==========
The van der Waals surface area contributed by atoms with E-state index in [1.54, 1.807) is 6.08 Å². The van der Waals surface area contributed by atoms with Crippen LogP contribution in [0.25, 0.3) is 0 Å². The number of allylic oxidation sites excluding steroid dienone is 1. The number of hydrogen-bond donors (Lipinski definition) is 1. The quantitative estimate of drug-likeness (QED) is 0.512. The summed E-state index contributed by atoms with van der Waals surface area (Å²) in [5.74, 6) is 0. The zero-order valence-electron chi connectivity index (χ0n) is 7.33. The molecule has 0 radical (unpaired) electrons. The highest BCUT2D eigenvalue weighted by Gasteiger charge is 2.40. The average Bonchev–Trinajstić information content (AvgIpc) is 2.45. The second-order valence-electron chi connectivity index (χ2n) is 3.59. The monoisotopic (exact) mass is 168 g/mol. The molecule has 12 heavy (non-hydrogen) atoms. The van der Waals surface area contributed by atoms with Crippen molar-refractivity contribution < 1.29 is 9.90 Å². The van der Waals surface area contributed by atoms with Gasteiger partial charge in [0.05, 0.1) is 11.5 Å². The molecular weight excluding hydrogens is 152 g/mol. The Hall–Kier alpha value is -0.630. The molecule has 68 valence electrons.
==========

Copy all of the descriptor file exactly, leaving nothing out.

The van der Waals surface area contributed by atoms with E-state index in [1.54, 1.807) is 6.08 Å². The van der Waals surface area contributed by atoms with Crippen LogP contribution in [0.25, 0.3) is 0 Å². The number of allylic oxidation sites excluding steroid dienone is 1. The number of hydrogen-bond donors (Lipinski definition) is 1. The quantitative estimate of drug-likeness (QED) is 0.512. The summed E-state index contributed by atoms with van der Waals surface area (Å²) in [5.74, 6) is 0. The zero-order valence-electron chi connectivity index (χ0n) is 7.33. The molecule has 0 radical (unpaired) electrons. The highest BCUT2D eigenvalue weighted by Gasteiger charge is 2.40. The average Bonchev–Trinajstić information content (AvgIpc) is 2.45. The second-order valence-electron chi connectivity index (χ2n) is 3.59. The monoisotopic (exact) mass is 168 g/mol. The molecule has 12 heavy (non-hydrogen) atoms. The van der Waals surface area contributed by atoms with Crippen molar-refractivity contribution < 1.29 is 9.90 Å². The van der Waals surface area contributed by atoms with Gasteiger partial charge in [0.05, 0.1) is 11.5 Å². The molecular weight excluding hydrogens is 152 g/mol. The Hall–Kier alpha value is -0.630. The molecule has 68 valence electrons.